From a global perspective, the use of aluminium conductors in building wire is very limited. Aluminium is not accepted at all in many markets and in others it is only used a little, even though its use may in some localities be permitted in building codes and wiring regulations. Even in some markets where aluminium building wire was widely used at one time (e.g. India), copper building wire is now generally preferred. Despite the major increase in the cost of copper over the last two years, there are few signs that aluminium is making a definite comeback in building wire.
The lack of acceptance of aluminium in building wire is usually attributed to bad experiences with aluminium wires that were reported in the 1960s and 1970s. In North America poor quality joints in aluminium wiring were identified as a possible cause of some house fires. The type of aluminium originally used in building wire (EC grade, the same as power cables) had a higher rate of creep than copper. Aluminium was also incompatible with steel screws used in jointing accessories. Poor contact at joints allows an oxide layer to form, and the temperature rises due to the higher resistance. Even though alternative aluminium alloys and improved accessories for building wire were developed after these potential problems were understood, there has been no major swing back to aluminium building wire, despite the apparent cost advantage of aluminium over copper.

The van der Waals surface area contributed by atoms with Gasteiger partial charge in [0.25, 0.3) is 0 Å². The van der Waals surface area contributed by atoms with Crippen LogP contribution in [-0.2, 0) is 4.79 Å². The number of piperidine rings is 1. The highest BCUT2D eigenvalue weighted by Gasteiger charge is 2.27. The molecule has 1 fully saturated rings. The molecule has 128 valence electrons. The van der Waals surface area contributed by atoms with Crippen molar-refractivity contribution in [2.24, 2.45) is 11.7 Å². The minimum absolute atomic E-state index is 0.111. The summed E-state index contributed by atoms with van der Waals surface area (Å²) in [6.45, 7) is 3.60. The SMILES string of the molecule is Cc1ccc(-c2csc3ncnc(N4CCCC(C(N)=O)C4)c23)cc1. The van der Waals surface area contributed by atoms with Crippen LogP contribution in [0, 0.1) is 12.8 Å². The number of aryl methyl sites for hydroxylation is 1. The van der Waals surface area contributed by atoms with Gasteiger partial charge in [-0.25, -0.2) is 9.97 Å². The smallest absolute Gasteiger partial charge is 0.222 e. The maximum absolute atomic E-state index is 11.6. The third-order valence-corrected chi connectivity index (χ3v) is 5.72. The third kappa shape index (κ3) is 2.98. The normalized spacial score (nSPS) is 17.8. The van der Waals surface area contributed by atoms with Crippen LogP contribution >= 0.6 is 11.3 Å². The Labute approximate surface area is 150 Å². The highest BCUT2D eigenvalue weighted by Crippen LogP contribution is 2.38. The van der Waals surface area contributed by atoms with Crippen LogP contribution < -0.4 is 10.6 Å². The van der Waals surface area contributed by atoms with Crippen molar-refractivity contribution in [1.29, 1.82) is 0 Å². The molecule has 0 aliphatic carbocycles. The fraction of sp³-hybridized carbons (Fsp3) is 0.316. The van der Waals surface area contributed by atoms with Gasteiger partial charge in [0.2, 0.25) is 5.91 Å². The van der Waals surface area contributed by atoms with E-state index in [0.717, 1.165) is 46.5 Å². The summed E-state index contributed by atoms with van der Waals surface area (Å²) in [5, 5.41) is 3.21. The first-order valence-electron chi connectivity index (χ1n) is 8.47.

In North America some cable companies have been actively promoting the virtues of aluminium conductors in building wire. It can be useful to offer customers an alternative to copper wire when prices are high, though there are other reasons why a cable supplier might want to promote aluminium conductors over copper. Firstly, groups that have upstream interests in production of refined aluminium and wirerod would want to encourage greater consumption of aluminium. Secondly, there may be some competitive advantage in supplying building wire using aluminium, rather than copper. Not all companies can offer a full range of building wires, both copper and aluminium, so those with the full range of both may prefer to promote aluminium products where the competition may be less intense and margins potentially higher than in the established product, copper building wire.